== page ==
The first production Stirling made its first flight on 7 May 1940. Production was slow for a time as with heavy aircraft losses during the Battle for Britain, priority was given for the manufacture of fighters. Most production had been moved to Ireland to avoid German bombing, and in 1941 production began in Canada. Shorts also began to produce a civilian version of the Stirling, capable of seating 30 passengers. Like all other bombers that had a tail wheel configuration, the Stirling could be more than a handful on take off or landing, especially when flown by new pilots.


The first production aircraft to reach an operation unit did so in August 1940. After a four month working up period they attained operational status in January 1941. By the end of the year, three squadrons were equipped and flying Stirlings and it was used for both daytime and nighttime bombing missions. From late 1941 the Stirlings played an important role in the development of the Pathfinder Squadrons. By 1943 as many as 100 Stirlings at a time were use don operations. While operating with Bomber Command a total of 582 aircraft were lost due to enemy action, and another 119 were so badly damaged as to be written off. In late 1943 the Stirling was judged to be a suitable tow for the heavy gliders to be used in the invasion of France.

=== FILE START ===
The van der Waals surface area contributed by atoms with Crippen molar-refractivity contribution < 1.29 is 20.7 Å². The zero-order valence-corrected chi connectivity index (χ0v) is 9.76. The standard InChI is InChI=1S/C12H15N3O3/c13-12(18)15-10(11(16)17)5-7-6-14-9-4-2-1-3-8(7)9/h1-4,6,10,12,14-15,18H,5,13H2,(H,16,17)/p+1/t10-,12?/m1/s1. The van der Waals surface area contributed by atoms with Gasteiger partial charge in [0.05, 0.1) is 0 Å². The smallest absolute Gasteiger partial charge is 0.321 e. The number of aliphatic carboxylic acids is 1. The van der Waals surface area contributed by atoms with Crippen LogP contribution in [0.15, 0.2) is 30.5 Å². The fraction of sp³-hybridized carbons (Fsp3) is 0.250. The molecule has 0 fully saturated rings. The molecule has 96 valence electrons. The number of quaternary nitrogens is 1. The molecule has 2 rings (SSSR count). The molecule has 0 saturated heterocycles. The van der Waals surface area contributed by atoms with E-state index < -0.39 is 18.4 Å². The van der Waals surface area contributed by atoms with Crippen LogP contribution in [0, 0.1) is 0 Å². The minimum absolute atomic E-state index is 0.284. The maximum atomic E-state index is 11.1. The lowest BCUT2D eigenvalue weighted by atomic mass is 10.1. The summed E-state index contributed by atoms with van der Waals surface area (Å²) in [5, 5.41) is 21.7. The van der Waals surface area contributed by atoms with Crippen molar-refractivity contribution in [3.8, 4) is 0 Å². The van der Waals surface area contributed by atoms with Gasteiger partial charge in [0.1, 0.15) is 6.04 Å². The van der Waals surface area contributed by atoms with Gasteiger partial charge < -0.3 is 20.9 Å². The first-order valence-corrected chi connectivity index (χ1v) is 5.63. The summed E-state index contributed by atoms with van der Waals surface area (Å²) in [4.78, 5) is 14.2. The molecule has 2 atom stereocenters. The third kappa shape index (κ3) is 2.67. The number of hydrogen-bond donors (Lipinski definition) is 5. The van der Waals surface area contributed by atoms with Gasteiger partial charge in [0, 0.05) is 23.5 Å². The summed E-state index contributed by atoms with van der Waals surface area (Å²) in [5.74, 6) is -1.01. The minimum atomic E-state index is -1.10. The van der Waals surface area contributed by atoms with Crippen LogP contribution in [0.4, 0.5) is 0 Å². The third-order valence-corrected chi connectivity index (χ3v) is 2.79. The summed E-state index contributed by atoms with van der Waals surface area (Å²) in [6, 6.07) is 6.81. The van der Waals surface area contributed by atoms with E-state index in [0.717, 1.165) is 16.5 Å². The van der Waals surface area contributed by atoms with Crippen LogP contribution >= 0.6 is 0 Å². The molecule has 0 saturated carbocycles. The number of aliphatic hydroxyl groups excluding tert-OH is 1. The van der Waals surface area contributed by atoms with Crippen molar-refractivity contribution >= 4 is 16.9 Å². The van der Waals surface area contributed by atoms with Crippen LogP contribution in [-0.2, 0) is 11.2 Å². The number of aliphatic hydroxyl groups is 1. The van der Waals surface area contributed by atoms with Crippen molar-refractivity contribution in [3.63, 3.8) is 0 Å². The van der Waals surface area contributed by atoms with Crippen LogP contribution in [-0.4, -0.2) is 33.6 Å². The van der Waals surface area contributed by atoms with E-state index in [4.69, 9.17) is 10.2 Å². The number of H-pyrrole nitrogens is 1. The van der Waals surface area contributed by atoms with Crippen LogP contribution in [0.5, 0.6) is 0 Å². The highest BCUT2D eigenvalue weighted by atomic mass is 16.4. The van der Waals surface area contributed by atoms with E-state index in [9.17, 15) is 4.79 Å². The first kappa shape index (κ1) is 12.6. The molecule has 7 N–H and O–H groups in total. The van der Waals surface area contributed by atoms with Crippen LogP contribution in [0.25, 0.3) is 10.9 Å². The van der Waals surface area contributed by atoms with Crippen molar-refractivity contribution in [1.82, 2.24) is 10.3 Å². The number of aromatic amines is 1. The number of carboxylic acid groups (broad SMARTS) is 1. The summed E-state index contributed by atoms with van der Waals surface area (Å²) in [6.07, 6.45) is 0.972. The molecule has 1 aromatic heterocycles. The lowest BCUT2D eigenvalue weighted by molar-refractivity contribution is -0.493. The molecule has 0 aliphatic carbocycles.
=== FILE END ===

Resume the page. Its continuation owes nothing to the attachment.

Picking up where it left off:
General characteristics

  • Crew:Seven - Pilot, second pilot, navigator/bomb aimer, front gunner /wireless operator, 2 x air gunners, flight engineer.
  • Length: 26.59 m
  • Wingspan: 30.2 m
  • Height: 6.93 m
  • Empty weight: 22,498 kg
  • Max takeoff weight: 31,751 kg
  • Powerplant: 4 x Bristol Hercules XI 14 cylinder air cooled engines. 1,500 hp each
  • Maximum speed: 454 km/h at 3,800 m
  • Range: 3,750 km
  • Service ceiling: 5,000 m
  • Armament
  • Guns: x 303 Browning machine guns - 2 in nose turret, 4 in tail turret, 2 in dorsal turret
  • Bombs: up to 6,350 kg

Crew members

1651 Heavy Conversion Unit & No. 622 Squadron RAF